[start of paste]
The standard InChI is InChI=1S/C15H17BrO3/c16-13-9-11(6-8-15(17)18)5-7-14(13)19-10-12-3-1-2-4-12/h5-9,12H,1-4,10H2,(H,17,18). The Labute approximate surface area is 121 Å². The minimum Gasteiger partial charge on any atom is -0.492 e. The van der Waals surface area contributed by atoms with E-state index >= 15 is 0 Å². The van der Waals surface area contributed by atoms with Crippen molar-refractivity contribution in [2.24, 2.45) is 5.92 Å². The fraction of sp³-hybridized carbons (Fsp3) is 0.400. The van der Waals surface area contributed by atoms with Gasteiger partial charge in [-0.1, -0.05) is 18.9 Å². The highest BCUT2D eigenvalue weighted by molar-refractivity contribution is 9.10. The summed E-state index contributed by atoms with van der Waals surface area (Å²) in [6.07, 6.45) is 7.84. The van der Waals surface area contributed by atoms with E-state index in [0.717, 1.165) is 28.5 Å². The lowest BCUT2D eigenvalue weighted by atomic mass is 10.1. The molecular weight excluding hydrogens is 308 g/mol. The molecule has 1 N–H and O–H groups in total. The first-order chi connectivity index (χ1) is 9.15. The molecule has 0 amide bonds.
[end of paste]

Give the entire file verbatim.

The standard InChI is InChI=1S/C15H17BrO3/c16-13-9-11(6-8-15(17)18)5-7-14(13)19-10-12-3-1-2-4-12/h5-9,12H,1-4,10H2,(H,17,18). The Labute approximate surface area is 121 Å². The minimum Gasteiger partial charge on any atom is -0.492 e. The van der Waals surface area contributed by atoms with E-state index >= 15 is 0 Å². The van der Waals surface area contributed by atoms with Crippen molar-refractivity contribution in [2.24, 2.45) is 5.92 Å². The fraction of sp³-hybridized carbons (Fsp3) is 0.400. The van der Waals surface area contributed by atoms with Gasteiger partial charge in [-0.1, -0.05) is 18.9 Å². The highest BCUT2D eigenvalue weighted by molar-refractivity contribution is 9.10. The summed E-state index contributed by atoms with van der Waals surface area (Å²) in [6.07, 6.45) is 7.84. The van der Waals surface area contributed by atoms with E-state index in [0.717, 1.165) is 28.5 Å². The lowest BCUT2D eigenvalue weighted by atomic mass is 10.1. The molecular weight excluding hydrogens is 308 g/mol. The molecule has 1 N–H and O–H groups in total. The first-order chi connectivity index (χ1) is 9.15. The molecule has 0 amide bonds.